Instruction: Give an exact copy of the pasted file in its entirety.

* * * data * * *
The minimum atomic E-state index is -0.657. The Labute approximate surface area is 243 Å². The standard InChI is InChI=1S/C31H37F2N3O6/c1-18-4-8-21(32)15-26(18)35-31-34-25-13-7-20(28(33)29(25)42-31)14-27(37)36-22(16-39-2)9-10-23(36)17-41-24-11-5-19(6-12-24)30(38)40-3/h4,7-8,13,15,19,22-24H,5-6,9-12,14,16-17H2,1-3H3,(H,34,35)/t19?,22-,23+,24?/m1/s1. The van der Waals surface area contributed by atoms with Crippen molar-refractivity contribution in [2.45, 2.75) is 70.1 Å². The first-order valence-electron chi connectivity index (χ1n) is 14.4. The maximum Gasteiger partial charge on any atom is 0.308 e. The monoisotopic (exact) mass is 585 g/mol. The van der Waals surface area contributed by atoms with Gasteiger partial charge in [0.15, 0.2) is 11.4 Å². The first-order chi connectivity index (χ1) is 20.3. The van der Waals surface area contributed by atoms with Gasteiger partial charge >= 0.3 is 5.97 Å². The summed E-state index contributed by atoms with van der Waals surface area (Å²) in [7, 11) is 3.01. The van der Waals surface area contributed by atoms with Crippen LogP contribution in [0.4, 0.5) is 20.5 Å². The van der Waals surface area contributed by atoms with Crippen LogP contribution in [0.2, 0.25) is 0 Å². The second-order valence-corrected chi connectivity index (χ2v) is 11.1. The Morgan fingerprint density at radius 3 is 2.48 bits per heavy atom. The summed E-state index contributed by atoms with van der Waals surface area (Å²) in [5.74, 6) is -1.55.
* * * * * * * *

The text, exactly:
The minimum atomic E-state index is -0.657. The Labute approximate surface area is 243 Å². The standard InChI is InChI=1S/C31H37F2N3O6/c1-18-4-8-21(32)15-26(18)35-31-34-25-13-7-20(28(33)29(25)42-31)14-27(37)36-22(16-39-2)9-10-23(36)17-41-24-11-5-19(6-12-24)30(38)40-3/h4,7-8,13,15,19,22-24H,5-6,9-12,14,16-17H2,1-3H3,(H,34,35)/t19?,22-,23+,24?/m1/s1. The van der Waals surface area contributed by atoms with Crippen molar-refractivity contribution in [2.45, 2.75) is 70.1 Å². The first-order valence-electron chi connectivity index (χ1n) is 14.4. The maximum Gasteiger partial charge on any atom is 0.308 e. The monoisotopic (exact) mass is 585 g/mol. The van der Waals surface area contributed by atoms with Gasteiger partial charge in [0.15, 0.2) is 11.4 Å². The first-order chi connectivity index (χ1) is 20.3. The van der Waals surface area contributed by atoms with Gasteiger partial charge >= 0.3 is 5.97 Å². The summed E-state index contributed by atoms with van der Waals surface area (Å²) in [7, 11) is 3.01. The van der Waals surface area contributed by atoms with Crippen LogP contribution in [0.4, 0.5) is 20.5 Å². The van der Waals surface area contributed by atoms with Crippen LogP contribution in [0.2, 0.25) is 0 Å². The second-order valence-corrected chi connectivity index (χ2v) is 11.1. The Morgan fingerprint density at radius 3 is 2.48 bits per heavy atom. The summed E-state index contributed by atoms with van der Waals surface area (Å²) in [5.74, 6) is -1.55.